Good to hear from you! Thanks for adding your article and voice to this conversation. We all have our work cut out for us as the late majority wakes up to agile. ;)


  • Re: I'm guessing the key success ingredient was Agile minded individuals at

    by Lyssa Adkins,

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    We certainly have "advanced" more in the "IT" and "ITS" quadrants than the I and WE. No doubt. Each quadrant evolves at its own rate and I see that "ITS," in particular, has created more and more complexity (or created ways of working with more and more complexity) that have not been matched by our "I" evolution. So, a focus on "I" is certainly warranted. It's where I focus. And, at the same time, I am careful to remember that "I" is just one of four perspectives that are happening all the time. The difference is which ones we are paying attention to and, as an agile coach in complex situations, I am willing myself to pay attention to the wisdom and needs of all four.

  • Re: A balanced view of an emerging approach to scaling Scrum

    by Lyssa Adkins,

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    Yes, indeed, Bob. Hence, why "WE" human technology is also important. Good to hear from you!

  • I/WE/IT/ITS perspectives

    by Tom Johnson,

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    For those of us not already familiar with Spayd's work, the capitalization of these terms is misleading as it makes them look like acronyms. Is "IT" Information Technology? "ITS" == Information Technology Systems????

  • Re: I/WE/IT/ITS perspectives

    by Paul Beckford,

    Your message is awaiting moderation. Thank you for participating in the discussion.

    Hi Tom,

    I'm not familiar with the Spayd's work but it sounds interesting and useful. I tried googling but to no avail. Could you provide a link?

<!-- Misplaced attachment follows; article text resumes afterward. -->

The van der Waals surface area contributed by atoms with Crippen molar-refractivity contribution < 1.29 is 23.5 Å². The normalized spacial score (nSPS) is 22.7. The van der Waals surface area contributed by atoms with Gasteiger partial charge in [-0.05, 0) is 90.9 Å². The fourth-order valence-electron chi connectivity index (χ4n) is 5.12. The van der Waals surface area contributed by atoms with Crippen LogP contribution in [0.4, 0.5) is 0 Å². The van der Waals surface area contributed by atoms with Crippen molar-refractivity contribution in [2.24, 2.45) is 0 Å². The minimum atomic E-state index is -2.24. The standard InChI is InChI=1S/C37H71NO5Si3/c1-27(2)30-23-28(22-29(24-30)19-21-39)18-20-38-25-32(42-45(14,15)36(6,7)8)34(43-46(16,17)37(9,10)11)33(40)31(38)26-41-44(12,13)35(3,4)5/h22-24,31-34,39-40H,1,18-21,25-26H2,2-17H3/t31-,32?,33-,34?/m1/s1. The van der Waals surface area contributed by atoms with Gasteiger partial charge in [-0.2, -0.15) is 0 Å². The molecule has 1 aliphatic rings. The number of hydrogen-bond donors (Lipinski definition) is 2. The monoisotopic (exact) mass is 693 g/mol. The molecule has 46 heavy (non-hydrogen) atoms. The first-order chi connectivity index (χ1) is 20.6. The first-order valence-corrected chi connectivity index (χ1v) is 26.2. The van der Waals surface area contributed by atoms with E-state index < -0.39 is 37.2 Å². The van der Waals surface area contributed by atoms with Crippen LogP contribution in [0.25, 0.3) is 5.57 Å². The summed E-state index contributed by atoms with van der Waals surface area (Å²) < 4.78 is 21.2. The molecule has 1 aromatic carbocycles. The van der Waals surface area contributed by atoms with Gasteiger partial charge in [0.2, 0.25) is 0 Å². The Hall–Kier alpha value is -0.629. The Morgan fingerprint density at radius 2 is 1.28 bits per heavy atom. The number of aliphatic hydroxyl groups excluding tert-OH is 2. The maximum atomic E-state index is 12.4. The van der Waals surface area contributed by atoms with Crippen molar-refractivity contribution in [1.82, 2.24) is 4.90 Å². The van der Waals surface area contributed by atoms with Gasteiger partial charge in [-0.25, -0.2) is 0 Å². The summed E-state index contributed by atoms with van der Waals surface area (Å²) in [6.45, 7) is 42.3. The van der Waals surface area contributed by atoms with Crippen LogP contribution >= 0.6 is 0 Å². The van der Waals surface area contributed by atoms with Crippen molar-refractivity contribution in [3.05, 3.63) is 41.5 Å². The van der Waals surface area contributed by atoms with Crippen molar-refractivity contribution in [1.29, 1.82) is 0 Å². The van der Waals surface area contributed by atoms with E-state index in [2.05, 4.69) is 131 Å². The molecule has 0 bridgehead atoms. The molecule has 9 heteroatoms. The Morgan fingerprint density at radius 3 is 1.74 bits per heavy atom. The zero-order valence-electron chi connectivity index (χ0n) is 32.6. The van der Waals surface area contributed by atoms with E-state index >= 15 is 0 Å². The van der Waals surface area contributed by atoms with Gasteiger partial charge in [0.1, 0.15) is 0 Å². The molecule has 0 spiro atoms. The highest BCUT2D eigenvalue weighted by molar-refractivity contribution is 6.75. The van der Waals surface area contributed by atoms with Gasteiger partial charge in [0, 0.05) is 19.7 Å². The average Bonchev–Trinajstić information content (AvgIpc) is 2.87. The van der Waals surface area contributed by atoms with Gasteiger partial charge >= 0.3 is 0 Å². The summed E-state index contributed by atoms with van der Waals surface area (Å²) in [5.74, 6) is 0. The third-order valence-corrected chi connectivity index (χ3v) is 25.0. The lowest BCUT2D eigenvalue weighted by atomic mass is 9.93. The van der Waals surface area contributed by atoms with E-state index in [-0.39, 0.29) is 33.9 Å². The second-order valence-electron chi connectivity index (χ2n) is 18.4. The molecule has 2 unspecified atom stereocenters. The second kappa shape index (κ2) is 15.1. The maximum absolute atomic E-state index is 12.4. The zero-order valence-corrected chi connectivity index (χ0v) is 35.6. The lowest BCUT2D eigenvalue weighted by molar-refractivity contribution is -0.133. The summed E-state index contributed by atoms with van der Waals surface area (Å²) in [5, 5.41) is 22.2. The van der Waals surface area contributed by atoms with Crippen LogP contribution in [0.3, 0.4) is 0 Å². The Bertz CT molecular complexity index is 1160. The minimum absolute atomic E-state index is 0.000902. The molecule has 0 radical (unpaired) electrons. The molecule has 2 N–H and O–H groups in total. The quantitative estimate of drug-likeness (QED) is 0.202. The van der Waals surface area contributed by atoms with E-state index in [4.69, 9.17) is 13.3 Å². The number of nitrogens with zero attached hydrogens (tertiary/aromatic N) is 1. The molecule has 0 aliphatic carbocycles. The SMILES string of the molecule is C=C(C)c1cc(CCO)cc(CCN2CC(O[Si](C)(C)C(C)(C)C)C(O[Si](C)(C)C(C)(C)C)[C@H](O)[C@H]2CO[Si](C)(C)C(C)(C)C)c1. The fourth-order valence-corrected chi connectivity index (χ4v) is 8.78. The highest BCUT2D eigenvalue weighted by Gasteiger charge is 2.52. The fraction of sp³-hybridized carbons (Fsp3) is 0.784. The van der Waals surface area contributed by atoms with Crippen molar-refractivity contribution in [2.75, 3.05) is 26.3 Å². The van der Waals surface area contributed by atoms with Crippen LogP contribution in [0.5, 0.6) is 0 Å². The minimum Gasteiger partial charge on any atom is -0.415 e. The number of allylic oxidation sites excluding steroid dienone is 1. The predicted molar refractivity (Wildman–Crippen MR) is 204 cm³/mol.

• Re: I'm guessing the key success ingredient was Agile minded individuals at

    by Paul Beckford,

    Your message is awaiting moderation. Thank you for participating in the discussion.

    Hi Lyssa,

    My apologies for making you repeat yourself. After my last comment I read back and realised that you had already addressed the point I was making.

    Thanks for persevering :) Yes "focus" is much better then bias :)

    Your approach, and your desire to keep your own biases in check brings to mind Jerry Weinbergs buffalo bridle:

    As a consultant it can be difficult to remember that the journey is not mine but my clients, and my role is to help them get to where they want to go.

    Thanks for the reminder.


  • Re: I'm guessing the key success ingredient was Agile minded individuals at

    by Lyssa Adkins,

    Your message is awaiting moderation. Thank you for participating in the discussion.

    Oh, how I love the Buffalo Bridle Law! I had never heard that, but will use it soon in an inspiration email. I especially love giving props to Jerry Weinberg - what a gift he has been to the agile world, and the world in general. Thanks for your perseverance with me, as well!!

  • Re: I/WE/IT/ITS perspectives

    by Lyssa Adkins,

    Your message is awaiting moderation. Thank you for participating in the discussion.

    Michael has about a 100 page excerpt from his upcoming book, Coaching the Agile Enterprise, that he got special permission to release early for free. It's pulled down temporarily, but will be back up at, certainly before the end of the year. It's awesome stuff. Helps me not go crazy! If this piques your interest, consider adding yourself to the wait list for the next Deep Dive Study Group ($100 commitment deposit you get back if you attend all 4 sessions, so it's a deal!).

  • Re: I/WE/IT/ITS perspectives

    by Lyssa Adkins,

    Your message is awaiting moderation. Thank you for participating in the discussion.

    IT = a thing (any "thing"). Doesn't stand for Information Technology at all (examples: a coding practice, a product's ROI)
    ITS = a collection of things (examples: Kanban, SAFe)

    I know, this can sound esoteric, but it's actually really eye opening when you start looking at the world in an Integral way. The Integral community is as big and as cool as the Agile community, but we don't know about one another, by and large. Michael is contextualizing Integral for the Agile world, much like I did with professional coaching. To learn about Integral directly, try this:

    And, stay tuned to Michael's work bringing this into the Agile world.

  • Re: I/WE/IT/ITS perspectives